Published on October 8, 2020
By Augusto Barros, Vice President of Solutions
Vulnerability management is one of the most basic security hygiene practices organizations must have in place to avoid being hacked. However, even being a primary security control doesn't make it simple to successfully implement. I used to cover VM in my Gartner days, and it was sad to see how many organizations were not doing it properly.
Many security professionals see VM as a boring topic, usually seeing it simply as a "scan and patch" cycle. Although the bulk of a typical VM program may indeed be based on the processes of scanning for vulnerabilities and applying patches, there are many other things that need to be done so it can deliver the expected results.
One of the most important pieces of it is the prioritization of findings. It is clear to most organizations that patching every open vulnerability is just not feasible. If you can't patch everything, what should you patch first? There are many interesting advancements in this area. What used to be based only on the severity of the vulnerabilities (the old CVSS value) is now a more sophisticated process that leverages multiple data points, including threat intelligence. The EPSS research by Kenna Security is a great example of how evolved the practice of prioritizing vulnerabilities is now when compared to the old CVSS times.
But even when you are able to decide what to patch first, there are also cases where the remediation is not simply applying a patch. Some vulnerabilities involve not only a bug, but also other issues such as the existence of legacy software and protocols in the environment. These situations usually require a more complex approach, and that's where an additional component of the VM process, the compensating controls, become important.
Compensating controls are used to address the risk of a vulnerability while the full remediation cannot be applied. Using an IPS, for example, is a typical compensating control. You can use them when you cannot apply the remediation, such as when a patch is not available, or to mitigate the risk until you are comfortable enough (usually after testing is done, during a maintenance window) to apply it. We usually see some security controls that can avoid or reduce the impact of vulnerability exploitation as the ideal candidates for compensating risk, but there is something I always like to bring up during this discussion: Monitoring.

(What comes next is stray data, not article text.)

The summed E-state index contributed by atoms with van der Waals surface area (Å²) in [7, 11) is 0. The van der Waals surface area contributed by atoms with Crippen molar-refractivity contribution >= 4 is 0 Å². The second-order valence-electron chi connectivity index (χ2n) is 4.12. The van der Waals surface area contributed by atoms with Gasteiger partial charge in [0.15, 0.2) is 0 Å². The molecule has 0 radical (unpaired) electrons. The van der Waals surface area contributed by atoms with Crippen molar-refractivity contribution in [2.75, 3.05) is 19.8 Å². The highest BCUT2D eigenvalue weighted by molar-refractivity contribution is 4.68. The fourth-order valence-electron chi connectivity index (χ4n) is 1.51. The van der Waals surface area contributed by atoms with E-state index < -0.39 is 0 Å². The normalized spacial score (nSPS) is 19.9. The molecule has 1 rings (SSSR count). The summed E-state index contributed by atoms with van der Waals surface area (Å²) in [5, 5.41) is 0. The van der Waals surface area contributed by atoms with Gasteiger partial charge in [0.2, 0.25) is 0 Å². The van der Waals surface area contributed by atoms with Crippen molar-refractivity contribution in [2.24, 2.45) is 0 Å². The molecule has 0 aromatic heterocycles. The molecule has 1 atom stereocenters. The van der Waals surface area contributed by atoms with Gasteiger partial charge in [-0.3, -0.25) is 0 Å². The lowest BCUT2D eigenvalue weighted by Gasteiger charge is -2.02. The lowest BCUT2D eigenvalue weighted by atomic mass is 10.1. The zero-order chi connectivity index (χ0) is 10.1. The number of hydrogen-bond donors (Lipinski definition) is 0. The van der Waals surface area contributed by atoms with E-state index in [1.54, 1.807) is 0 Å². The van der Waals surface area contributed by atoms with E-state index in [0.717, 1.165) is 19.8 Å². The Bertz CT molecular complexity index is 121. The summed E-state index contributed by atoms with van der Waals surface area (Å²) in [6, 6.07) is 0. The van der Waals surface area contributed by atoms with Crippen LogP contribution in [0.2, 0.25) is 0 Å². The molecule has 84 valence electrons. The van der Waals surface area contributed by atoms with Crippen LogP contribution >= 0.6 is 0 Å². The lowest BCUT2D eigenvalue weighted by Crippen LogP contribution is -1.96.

Think about it for a second. You have an open vulnerability that you still cannot patch. The exploit is available, as well as a lot of information about how it is used. Even if you cannot avoid it, you can use all this information to build a security monitoring use case focused on the exploitation of this specific vulnerability. You it is there, and that there is a chance for it being exploited, so why not put something together to look for that exploitation? You can prioritize the alerts generated by this use case, as you know you are currently vulnerable to that type of attack.
A great example of using security monitoring as part of the VM process is what is happening with the new Windows Zerologon EP (ZEP) vulnerability (CVE-2020-1472). The issue is complex and requires more than just applying a patch. Our VP of Threat Research, Oleg Kolesnikov, produced a great write-up about the details and also variants of exploitation and detection. In summary, Microsoft has provided a patch for the immediate problem, but some third-party systems may still use an older, vulnerable version of Netlogon secure channel connections. To avoid breaking functionality of existing systems, Microsoft has introduced new events in their logs to identify the use of these older versions, and signaled they will move to an enforcement mode that will not accept them anymore after February, 2021.
This is where aligning monitoring with the remediation process becomes so important. The new events added by Microsoft can help identify attack attempts and track other vulnerable systems on the network. A pre-established process to coordinate the use of monitoring tools and infrastructure as an additional compensating control for VM can help in situations like this, where the plan to handle a vulnerability also requires monitoring activities.